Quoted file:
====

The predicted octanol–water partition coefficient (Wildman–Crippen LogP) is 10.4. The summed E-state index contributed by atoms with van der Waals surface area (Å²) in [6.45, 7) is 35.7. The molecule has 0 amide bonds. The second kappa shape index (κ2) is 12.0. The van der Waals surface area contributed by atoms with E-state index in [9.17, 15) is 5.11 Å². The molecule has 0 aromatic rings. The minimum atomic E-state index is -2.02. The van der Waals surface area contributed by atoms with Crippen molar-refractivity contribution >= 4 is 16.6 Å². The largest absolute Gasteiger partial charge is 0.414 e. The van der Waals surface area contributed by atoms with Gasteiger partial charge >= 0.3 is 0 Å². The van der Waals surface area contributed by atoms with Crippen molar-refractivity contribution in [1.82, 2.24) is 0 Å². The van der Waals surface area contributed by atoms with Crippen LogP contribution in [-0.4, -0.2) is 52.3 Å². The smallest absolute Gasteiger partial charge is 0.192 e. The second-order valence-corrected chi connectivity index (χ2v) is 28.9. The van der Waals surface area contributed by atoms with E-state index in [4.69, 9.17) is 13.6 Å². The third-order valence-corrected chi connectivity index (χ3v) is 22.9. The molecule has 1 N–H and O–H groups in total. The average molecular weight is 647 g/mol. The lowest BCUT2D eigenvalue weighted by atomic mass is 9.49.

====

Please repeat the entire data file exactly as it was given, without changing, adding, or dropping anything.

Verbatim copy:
The predicted octanol–water partition coefficient (Wildman–Crippen LogP) is 10.4. The summed E-state index contributed by atoms with van der Waals surface area (Å²) in [6.45, 7) is 35.7. The molecule has 0 amide bonds. The second kappa shape index (κ2) is 12.0. The van der Waals surface area contributed by atoms with E-state index in [9.17, 15) is 5.11 Å². The molecule has 0 aromatic rings. The minimum atomic E-state index is -2.02. The van der Waals surface area contributed by atoms with Crippen molar-refractivity contribution >= 4 is 16.6 Å². The largest absolute Gasteiger partial charge is 0.414 e. The van der Waals surface area contributed by atoms with Gasteiger partial charge >= 0.3 is 0 Å². The van der Waals surface area contributed by atoms with Crippen molar-refractivity contribution in [1.82, 2.24) is 0 Å². The van der Waals surface area contributed by atoms with Crippen LogP contribution in [-0.4, -0.2) is 52.3 Å². The smallest absolute Gasteiger partial charge is 0.192 e. The second-order valence-corrected chi connectivity index (χ2v) is 28.9. The van der Waals surface area contributed by atoms with E-state index in [4.69, 9.17) is 13.6 Å². The third-order valence-corrected chi connectivity index (χ3v) is 22.9. The molecule has 1 N–H and O–H groups in total. The average molecular weight is 647 g/mol. The lowest BCUT2D eigenvalue weighted by atomic mass is 9.49.